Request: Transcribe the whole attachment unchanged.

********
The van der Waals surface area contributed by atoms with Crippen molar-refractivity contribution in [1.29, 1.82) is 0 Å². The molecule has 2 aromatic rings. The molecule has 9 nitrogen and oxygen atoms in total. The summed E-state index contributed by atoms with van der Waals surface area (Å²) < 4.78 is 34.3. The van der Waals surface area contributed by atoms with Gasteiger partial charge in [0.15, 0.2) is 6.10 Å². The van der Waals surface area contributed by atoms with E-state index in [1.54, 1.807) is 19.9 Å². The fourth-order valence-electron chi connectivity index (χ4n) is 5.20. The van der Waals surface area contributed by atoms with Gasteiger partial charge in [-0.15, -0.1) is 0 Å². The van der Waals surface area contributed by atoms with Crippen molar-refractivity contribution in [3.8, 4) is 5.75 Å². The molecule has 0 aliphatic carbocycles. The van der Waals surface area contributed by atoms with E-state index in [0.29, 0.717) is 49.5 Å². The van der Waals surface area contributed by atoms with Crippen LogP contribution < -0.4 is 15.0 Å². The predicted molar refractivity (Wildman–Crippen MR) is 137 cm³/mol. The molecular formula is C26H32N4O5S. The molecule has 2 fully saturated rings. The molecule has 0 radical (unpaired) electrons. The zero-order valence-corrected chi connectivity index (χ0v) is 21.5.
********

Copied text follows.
The van der Waals surface area contributed by atoms with Crippen molar-refractivity contribution in [1.29, 1.82) is 0 Å². The molecule has 2 aromatic rings. The molecule has 9 nitrogen and oxygen atoms in total. The summed E-state index contributed by atoms with van der Waals surface area (Å²) < 4.78 is 34.3. The van der Waals surface area contributed by atoms with Gasteiger partial charge in [0.15, 0.2) is 6.10 Å². The van der Waals surface area contributed by atoms with E-state index in [1.54, 1.807) is 19.9 Å². The fourth-order valence-electron chi connectivity index (χ4n) is 5.20. The van der Waals surface area contributed by atoms with Gasteiger partial charge in [-0.15, -0.1) is 0 Å². The van der Waals surface area contributed by atoms with Crippen molar-refractivity contribution in [3.8, 4) is 5.75 Å². The molecule has 0 aliphatic carbocycles. The van der Waals surface area contributed by atoms with E-state index in [0.29, 0.717) is 49.5 Å². The van der Waals surface area contributed by atoms with Crippen LogP contribution < -0.4 is 15.0 Å². The predicted molar refractivity (Wildman–Crippen MR) is 137 cm³/mol. The molecular formula is C26H32N4O5S. The molecule has 2 fully saturated rings. The molecule has 0 radical (unpaired) electrons. The zero-order valence-corrected chi connectivity index (χ0v) is 21.5.